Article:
"We have been clear that we understand the challenges of being a carer and trying to work from home and that we have changed our mindset from working hours to achievement of tasks. Managers are in regular contact with staff and if they are having difficulty completing tasks due to caring responsibilities we are being flexible and reallocating work or amending deadlines. Staff are not expected to be working normal hours"

Only 5 (10%) employers said that there had been challenges which meant that they could not always support staff – reasons for this included the speed of change and the time it took for management to accommodate changing rotas and finding suitable home duties, as well as IT difficulties in a new system of remote working. Also being unable to meet for face to face support was mentioned as a drawback.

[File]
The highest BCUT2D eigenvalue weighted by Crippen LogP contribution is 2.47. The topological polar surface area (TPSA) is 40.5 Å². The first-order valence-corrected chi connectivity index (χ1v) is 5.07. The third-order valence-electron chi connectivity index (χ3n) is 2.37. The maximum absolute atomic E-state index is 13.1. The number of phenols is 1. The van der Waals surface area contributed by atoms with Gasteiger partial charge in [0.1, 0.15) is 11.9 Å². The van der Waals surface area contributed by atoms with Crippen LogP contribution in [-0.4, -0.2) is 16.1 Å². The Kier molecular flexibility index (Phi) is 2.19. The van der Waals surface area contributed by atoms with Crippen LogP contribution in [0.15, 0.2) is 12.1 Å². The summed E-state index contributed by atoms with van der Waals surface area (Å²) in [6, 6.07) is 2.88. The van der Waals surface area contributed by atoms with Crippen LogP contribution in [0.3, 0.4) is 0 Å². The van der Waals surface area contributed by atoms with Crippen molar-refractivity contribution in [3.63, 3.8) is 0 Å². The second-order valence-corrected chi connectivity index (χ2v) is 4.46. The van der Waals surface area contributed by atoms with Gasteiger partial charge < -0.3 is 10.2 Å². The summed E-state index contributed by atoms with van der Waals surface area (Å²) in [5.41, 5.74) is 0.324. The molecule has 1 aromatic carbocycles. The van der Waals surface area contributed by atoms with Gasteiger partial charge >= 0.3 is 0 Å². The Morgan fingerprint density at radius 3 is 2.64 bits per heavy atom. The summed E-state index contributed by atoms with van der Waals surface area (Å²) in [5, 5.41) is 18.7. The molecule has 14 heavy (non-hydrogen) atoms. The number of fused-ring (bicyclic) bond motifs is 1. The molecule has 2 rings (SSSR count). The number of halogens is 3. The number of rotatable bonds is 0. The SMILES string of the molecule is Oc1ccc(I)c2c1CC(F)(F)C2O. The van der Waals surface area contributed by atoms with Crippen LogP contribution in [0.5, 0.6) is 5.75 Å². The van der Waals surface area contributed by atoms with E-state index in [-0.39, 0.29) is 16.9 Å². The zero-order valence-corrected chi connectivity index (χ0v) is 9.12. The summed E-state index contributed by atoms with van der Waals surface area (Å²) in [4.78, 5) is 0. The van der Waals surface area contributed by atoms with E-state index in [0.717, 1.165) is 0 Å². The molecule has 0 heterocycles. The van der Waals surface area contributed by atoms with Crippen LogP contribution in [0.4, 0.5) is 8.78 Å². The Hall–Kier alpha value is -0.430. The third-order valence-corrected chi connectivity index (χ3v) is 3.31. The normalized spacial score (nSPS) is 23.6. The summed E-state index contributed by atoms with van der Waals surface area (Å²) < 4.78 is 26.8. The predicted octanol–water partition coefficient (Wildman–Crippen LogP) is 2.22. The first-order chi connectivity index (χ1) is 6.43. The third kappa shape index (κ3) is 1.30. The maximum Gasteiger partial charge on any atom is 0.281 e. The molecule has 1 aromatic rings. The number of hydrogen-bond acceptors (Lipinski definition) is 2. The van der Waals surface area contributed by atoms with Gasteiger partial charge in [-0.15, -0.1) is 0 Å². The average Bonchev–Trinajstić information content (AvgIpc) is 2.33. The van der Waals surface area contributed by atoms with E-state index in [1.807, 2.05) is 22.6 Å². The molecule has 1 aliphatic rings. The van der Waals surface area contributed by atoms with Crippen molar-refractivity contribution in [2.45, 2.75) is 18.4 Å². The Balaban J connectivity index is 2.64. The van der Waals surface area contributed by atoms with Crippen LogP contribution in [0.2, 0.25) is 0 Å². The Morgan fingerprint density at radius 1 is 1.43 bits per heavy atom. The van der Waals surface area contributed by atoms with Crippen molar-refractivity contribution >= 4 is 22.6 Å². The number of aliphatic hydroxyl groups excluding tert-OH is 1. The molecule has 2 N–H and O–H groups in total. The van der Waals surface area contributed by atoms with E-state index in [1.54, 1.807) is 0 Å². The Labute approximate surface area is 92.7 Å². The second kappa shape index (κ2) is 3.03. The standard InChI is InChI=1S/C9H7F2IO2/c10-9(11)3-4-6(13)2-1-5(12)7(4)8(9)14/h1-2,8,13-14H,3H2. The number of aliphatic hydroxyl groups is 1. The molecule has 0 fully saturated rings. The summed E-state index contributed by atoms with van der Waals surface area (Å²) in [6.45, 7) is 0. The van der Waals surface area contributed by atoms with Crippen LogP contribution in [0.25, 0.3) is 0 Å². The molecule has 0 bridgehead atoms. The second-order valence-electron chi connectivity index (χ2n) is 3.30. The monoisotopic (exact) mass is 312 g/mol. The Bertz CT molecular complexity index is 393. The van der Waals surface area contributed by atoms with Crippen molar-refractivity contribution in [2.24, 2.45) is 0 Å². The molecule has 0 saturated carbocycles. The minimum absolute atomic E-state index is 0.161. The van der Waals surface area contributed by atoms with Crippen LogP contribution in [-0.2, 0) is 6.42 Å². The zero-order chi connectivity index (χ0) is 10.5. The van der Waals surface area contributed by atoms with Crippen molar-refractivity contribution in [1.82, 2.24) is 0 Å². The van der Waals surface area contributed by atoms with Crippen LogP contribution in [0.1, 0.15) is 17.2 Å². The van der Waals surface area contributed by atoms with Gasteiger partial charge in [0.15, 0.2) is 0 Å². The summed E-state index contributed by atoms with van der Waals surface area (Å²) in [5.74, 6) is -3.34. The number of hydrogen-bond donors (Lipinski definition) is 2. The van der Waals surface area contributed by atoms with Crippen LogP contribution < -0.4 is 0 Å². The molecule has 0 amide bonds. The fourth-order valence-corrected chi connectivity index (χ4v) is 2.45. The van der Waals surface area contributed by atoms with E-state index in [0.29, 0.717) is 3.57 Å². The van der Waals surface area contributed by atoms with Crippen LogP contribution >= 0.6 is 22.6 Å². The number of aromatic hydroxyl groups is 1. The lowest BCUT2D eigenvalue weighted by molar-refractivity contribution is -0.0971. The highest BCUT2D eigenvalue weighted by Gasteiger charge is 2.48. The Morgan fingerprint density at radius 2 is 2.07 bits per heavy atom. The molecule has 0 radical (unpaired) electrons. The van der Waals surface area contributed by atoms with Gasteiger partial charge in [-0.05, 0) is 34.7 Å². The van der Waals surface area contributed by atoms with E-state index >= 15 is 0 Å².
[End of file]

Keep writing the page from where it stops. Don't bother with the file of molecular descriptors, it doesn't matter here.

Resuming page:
Employers were asked if they had developed, or plan to develop any new organisational/ HR policies or procedures as a results of the pandemic. 48% said they had, and 30% are planning to do so.

These included new Pandemics policies; Homeworking and remote working policies; policy addendum for absence management, sick pay scheme, Health and Safety policies; updated Carers Policies – including additional paid carers or special leave provisions; a variety of HR Guides have been created to support employees during the pandemic - e.g. homeworking guidance, remote working top tips, conducting virtual meetings, FAQs documents etc.